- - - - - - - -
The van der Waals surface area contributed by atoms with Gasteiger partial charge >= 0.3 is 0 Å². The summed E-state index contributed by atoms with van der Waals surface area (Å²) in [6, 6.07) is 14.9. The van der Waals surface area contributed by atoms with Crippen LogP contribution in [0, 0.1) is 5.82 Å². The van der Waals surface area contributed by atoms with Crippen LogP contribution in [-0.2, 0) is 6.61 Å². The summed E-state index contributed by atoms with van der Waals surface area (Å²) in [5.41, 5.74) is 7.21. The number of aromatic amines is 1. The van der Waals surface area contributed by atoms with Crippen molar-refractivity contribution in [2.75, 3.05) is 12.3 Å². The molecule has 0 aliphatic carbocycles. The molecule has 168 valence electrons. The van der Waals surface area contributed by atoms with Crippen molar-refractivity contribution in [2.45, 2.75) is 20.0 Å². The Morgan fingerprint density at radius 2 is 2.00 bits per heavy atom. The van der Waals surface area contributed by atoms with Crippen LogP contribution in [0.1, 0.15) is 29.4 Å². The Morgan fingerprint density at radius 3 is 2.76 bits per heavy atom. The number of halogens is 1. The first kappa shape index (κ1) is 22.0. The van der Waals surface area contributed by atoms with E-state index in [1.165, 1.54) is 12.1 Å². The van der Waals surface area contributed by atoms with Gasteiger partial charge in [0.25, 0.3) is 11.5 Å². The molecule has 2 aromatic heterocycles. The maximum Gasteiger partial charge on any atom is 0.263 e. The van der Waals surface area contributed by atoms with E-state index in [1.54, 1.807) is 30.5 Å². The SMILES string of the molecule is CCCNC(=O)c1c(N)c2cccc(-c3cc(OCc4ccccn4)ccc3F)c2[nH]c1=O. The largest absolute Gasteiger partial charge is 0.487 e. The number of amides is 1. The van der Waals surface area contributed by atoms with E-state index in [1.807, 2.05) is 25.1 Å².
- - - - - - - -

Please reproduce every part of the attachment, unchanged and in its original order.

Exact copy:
The van der Waals surface area contributed by atoms with Gasteiger partial charge >= 0.3 is 0 Å². The summed E-state index contributed by atoms with van der Waals surface area (Å²) in [6, 6.07) is 14.9. The van der Waals surface area contributed by atoms with Crippen LogP contribution in [0, 0.1) is 5.82 Å². The van der Waals surface area contributed by atoms with Crippen LogP contribution in [-0.2, 0) is 6.61 Å². The summed E-state index contributed by atoms with van der Waals surface area (Å²) in [5.41, 5.74) is 7.21. The number of aromatic amines is 1. The van der Waals surface area contributed by atoms with Crippen molar-refractivity contribution in [2.75, 3.05) is 12.3 Å². The molecule has 0 aliphatic carbocycles. The molecule has 168 valence electrons. The van der Waals surface area contributed by atoms with Crippen molar-refractivity contribution in [2.45, 2.75) is 20.0 Å². The Morgan fingerprint density at radius 2 is 2.00 bits per heavy atom. The van der Waals surface area contributed by atoms with Crippen LogP contribution in [0.1, 0.15) is 29.4 Å². The Morgan fingerprint density at radius 3 is 2.76 bits per heavy atom. The number of halogens is 1. The first kappa shape index (κ1) is 22.0. The van der Waals surface area contributed by atoms with E-state index in [1.165, 1.54) is 12.1 Å². The van der Waals surface area contributed by atoms with Gasteiger partial charge in [0.25, 0.3) is 11.5 Å². The molecule has 2 aromatic heterocycles. The maximum Gasteiger partial charge on any atom is 0.263 e. The van der Waals surface area contributed by atoms with E-state index in [1.54, 1.807) is 30.5 Å². The SMILES string of the molecule is CCCNC(=O)c1c(N)c2cccc(-c3cc(OCc4ccccn4)ccc3F)c2[nH]c1=O. The largest absolute Gasteiger partial charge is 0.487 e. The number of amides is 1. The van der Waals surface area contributed by atoms with E-state index in [1.807, 2.05) is 25.1 Å².